"A general estimate puts the national market at $100 billion," said Michael Neumann, a vice president at Sverdrup. "One hundred billion is a boom figure. But for some it's a bust market.

"It's tricky. A company that we worked with on the Times Beach project changed its name three times in 18 months. It was acquired again and again. You weren't quite sure what its name was."

Anthony G. Corey, vice president for products and environmental systems at Monsanto, described the industry as huge and highly fragmented. He said a new company might succeed if it found a niche and performed well. "But you have to be good at what you do," he said.

The immediate future of environmental projects seems to rest with the new Congress. If Congress cuts programs deeply it will carry the stigma of being "anti-environment." The issue could be a hot political topic playing Congress against the Clinton administration, which has taken a pro-environment stance.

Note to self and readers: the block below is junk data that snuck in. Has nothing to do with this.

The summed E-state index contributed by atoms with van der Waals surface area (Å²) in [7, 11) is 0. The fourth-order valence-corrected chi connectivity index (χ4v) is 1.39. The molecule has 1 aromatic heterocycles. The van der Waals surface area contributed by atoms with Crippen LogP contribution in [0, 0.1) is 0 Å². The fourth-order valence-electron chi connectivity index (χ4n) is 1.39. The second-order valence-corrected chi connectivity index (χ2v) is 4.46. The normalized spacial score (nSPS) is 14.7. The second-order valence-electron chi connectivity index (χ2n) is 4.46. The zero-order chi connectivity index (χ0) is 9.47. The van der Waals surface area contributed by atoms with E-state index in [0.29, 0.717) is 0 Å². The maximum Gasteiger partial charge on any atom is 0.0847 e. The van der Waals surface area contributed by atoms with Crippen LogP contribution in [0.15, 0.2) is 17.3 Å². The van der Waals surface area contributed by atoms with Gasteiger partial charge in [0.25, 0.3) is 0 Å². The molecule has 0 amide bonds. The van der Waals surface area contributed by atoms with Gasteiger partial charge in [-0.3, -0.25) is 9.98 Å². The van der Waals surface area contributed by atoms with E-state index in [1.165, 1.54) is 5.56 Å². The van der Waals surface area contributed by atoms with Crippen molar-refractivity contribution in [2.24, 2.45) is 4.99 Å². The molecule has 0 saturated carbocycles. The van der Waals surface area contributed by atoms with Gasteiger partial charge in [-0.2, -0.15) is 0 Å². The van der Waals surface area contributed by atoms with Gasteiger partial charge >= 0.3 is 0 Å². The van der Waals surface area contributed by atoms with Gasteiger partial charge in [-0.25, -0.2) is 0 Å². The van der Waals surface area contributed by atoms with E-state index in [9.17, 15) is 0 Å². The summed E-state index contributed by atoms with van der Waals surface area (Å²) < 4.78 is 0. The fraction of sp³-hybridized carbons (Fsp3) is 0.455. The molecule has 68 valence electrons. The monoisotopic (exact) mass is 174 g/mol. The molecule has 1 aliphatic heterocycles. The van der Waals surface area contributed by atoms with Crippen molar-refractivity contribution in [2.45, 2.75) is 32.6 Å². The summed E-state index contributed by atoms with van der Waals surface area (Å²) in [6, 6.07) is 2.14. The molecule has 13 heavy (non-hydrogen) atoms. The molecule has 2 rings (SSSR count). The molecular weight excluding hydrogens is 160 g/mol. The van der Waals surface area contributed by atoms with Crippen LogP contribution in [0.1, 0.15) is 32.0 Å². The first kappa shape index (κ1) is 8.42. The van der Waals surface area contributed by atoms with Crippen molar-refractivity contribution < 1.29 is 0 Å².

But some cuts would not be fatal, Alan L. Farkas, an industry consultant, told participants at a recent Washington conference. He said that the $3 billion water quality market had grown 5 percent in 1994, the best increase in four years. If the budgets of the departments of Energy Defense are cut 10 percent to 15 percent in the next two years, there still will be a strong market for environmental constructors, he said.

Consultants will face tougher prospects. Action in the market is shifting from identifying polluted sites to cleaning them up, Farkas said. …

The rest of this article is only available to active members of Questia